"Gift," for purposes of ethics in government and financial disclosure required by law, means that which is accepted by a donee or by another on the donee's behalf, or that which is paid or given to another for or on behalf of a donee, directly, indirectly, or in trust for the donee's benefit or by any other means, for which equal or greater consideration is not given within 90 days ...

Section 112.3215(6)(a), Florida Statutes, provides:

Notwithstanding s. 112.3148, s. 112.3149, or any other provision of law to the contrary, no lobbyist or principal shall make, directly or indirectly, and no agency official, member, or employee shall knowingly accept, directly or indirectly, any expenditure.

"Expenditure" is defined in Section 112.3215(1)(d), Florida Statutes, as "a payment, distribution, loan, advance, reimbursement, deposit, or anything of value made by a lobbyist or principal for the purpose of lobbying."

We have yet to consider an inquiry such as yours, one involving a scenario in which reporting individuals or procurement employees will not receive any food, beverage, or similar items, but rather, a scenario in which all they will receive is a name tag, informational materials, and the opportunity to sit in a meeting room and hear about the value of the principal's products. In CEO 06-17, we found that reporting individuals of the executive branch attending an Employee Benefits Fair were prohibited by Section 112.3215(6)(a), Florida Statutes (the "expenditure ban"), from accepting inexpensive promotional items (pens, notepads, coffee, key chains, etc.) from executive branch lobbyists or their principals, but were not prohibited from accepting informational handouts and brochures concerning benefits available to them in their private capacity. We reasoned that although the promotional items were of nominal value they were given for the purpose of lobbying, in that they were provided to engender goodwill, and attempting to obtain goodwill constitutes lobbying, as the term is defined in Section 112.3215(1)(f), Florida Statutes. We reasoned that the informational handouts and brochures, on the other hand, were not given for the purpose of engendering goodwill or influencing a public agency's decision making, but rather were provided to influence or inform the private capacity decision making of State employees, regarding their personal benefits (e.g., pretax insurance products).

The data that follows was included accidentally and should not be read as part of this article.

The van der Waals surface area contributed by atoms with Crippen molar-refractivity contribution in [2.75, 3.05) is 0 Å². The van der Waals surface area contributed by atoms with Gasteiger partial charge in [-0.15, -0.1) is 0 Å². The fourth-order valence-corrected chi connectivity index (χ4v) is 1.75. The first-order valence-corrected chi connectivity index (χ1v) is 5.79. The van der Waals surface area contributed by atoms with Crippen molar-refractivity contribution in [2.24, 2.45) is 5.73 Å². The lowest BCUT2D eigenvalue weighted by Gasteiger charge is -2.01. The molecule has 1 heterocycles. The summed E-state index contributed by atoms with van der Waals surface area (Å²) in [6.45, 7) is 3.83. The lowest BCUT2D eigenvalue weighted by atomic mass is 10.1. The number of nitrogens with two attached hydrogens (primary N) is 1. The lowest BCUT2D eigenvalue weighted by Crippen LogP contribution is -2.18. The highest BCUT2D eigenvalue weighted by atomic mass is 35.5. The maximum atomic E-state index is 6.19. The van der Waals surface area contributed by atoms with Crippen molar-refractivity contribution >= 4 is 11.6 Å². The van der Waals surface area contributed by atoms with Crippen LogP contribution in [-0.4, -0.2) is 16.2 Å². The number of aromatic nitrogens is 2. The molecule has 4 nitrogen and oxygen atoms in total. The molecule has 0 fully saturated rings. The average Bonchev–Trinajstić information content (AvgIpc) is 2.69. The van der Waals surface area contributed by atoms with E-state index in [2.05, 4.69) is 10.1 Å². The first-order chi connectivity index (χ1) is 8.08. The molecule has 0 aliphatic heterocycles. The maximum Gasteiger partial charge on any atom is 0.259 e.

In the specific situation you present, nothing is being given for the personal benefit of the reporting individuals who would attend the educational events; rather, all of the costs would go to providing education or information. Unlike the situation in CEO 06-17, in which promotional items were also given, there would be nothing given to engender the goodwill of the reporting individuals. However, also unlike CEO 06-17, in your situation the information provided at the events is offered specifically in an effort to influence the procurements of products of the principals of the lobbyists who put on the events by the agencies of reporting individuals attending the events, rather than in an effort to influence the reporting individuals' private choices. Thus, all of the associated expenses are for the purpose of lobbying. Nevertheless, we are persuaded that it is not the purpose of the expenditure ban to prohibit the receipt of mere information by reporting individuals, from lobbyists and their principals, when the information is unaccompanied by anything consumable by, or personally beneficial to, the reporting individual. We see no material distinction between a lobbyist providing information to a reporting individual at the State employee's public workplace, and a lobbyist providing the same information at an event as described in your inquiry.

A similar "expenditure ban" applies to members of the Legislature pursuant to Section 11.045(4), Florida Statutes. Although we do not administer that statute, we have found the interpretation of the House and Senate with respect to its provisions informative. See, for example, CEO 06-4. With respect to an issue similar to that present here, Senate Rule 9,1 which addresses "Communication Expenses" states:

The expenditure prohibitions in the new law do not reach expenditures made by a lobbyist or principal for items such as "media advertising," "publications," "communications," and "research."